Padres Just a Player Away
If the 1991 Padres were an automobile, it would not be very pretty.
Indeed, kick one fender and all four probably would fall off. The bumpers would be rusty, the windshield cracked and the radiator leaky. It would look like a candidate for a destruction derby.
However, it has run well.
With the season down to its final days, the Padres are scrapping to stay above .500 and hold onto third place in the National League West.
These guys were projected to finish fifth in the NL West, maybe, just maybe, squeezing up to fourth place if they stayed healthy. The lineup and batting order were full of craters. And then injuries hit in such epidemic proportions that what little was there was gone.
It is time now to pat these overachievers on their heads and look forward to 1992.
To continue the automobile parallel, this is the winter when the ownership cadre must spend the bucks to upgrade the model. This is the winter when ownership must send the message that it is willing to commit the resources to take this team from the fringes of contention into the heat of a pennant race.
The Padres come out of the 1991 season looking much the same as when they went into it.
The nucleus is the same. The best players figured to be Tony Gwynn, Tony Fernandez, Fred McGriff and Benito Santiago. The best players were Tony Gwynn, Tony Fernandez, Fred McGriff and Benito Santiago. No surprises there.
The starting rotation figured to be sound. And it was sound . . . on those rare occasions when it was healthy.
There was uncertainty at second base, third base, left field, center field and in the bullpen. That was the way it was in April, and that is the way it is in September.
Bip Roberts fits somewhere, of course, but he seems to have become somewhat of a bandage. He fits according to who is hurt. And he too has spent considerable time in the training room.
What about Tim Teufel, Darrin Jackson, Jerald Clark and Thomas Howard? Do they fit? Where?
What the Padres really need is someone who must fit. That is the challenge of the 1991-92 off-season. The Padres need to acquire an impact player.
And trades are not the answer. McGriff and Fernandez have performed quite nicely this summer, but the Padres gave up Robbie Alomar and Joe Carter to get them. Those holes are still there.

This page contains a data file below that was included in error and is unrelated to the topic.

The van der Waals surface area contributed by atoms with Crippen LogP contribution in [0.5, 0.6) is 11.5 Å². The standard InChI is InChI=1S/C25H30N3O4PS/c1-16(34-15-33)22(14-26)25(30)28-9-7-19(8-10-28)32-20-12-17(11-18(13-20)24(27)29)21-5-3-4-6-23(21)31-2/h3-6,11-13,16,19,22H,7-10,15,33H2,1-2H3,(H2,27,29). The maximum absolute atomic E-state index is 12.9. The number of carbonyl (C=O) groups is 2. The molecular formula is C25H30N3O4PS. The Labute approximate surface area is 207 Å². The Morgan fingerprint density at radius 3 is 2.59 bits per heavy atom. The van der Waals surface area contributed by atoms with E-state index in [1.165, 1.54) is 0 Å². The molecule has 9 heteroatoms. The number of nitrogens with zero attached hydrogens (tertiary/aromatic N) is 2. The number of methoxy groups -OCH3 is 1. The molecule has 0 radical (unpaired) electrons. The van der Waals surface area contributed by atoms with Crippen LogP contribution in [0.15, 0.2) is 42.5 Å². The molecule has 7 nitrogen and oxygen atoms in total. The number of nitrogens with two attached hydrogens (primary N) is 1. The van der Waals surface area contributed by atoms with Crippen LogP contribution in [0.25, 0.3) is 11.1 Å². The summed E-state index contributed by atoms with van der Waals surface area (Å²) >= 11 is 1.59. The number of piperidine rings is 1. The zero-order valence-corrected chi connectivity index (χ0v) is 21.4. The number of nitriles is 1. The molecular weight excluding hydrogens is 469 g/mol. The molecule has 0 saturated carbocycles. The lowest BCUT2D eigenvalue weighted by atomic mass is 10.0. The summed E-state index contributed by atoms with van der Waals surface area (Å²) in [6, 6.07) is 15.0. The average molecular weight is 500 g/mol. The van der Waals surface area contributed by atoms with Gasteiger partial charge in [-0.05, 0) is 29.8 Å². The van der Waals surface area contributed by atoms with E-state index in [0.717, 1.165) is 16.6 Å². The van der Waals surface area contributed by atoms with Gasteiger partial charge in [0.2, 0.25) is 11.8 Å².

Let’s not fill one hole and create another one this time around.
It is time for ownership to spend a few bucks. In fact, make that a lot of bucks.
Bobby Bonilla and Danny Tartabull are both likely to be available as free agents. Either of them would tuck in quite nicely behind McGriff in the batting order.
At what cost?
Whatever the marketplace demands. If other teams are willing to pay them, the Padres should be willing as well.
There can be no excuses. Period. Don’t plead skewed salary structures, because these are skewed every time a new wave of free agents hits the streets. And don’t plead building from within, because anyone remotely close to being ready has been here this summer.
You see, players of that magnitude have a tendency to make holes smaller. You don’t need as much from your second baseman or center fielder, perhaps, if you have a Bonilla or Tartabull in left field.
Maybe you put Darrin Jackson in center field and find out 18 home runs in little more than half a season of playing time is no fluke. Maybe you trade Bip Roberts for a relief pitcher and turn second base over to Tim Teufel, unless you loosen your wallets one more time and sign Mariano Duncan.
Ownership can reshape the nature of this team with one swipe of a pen, albeit some very big numbers would be above that signature.
Moves like this might not make fiscal sense if a team is four or five years from contention, but that is not the case with the Padres. They had a better-than-expected year in 1991. They can be there in 1992.
It’s time for an impact move, and it’s all up to ownership. It might be interested in being visited by 50,000 excited fans in September rather than 10,000 yawning fans.
The guys in the three-piece suits can win games, too.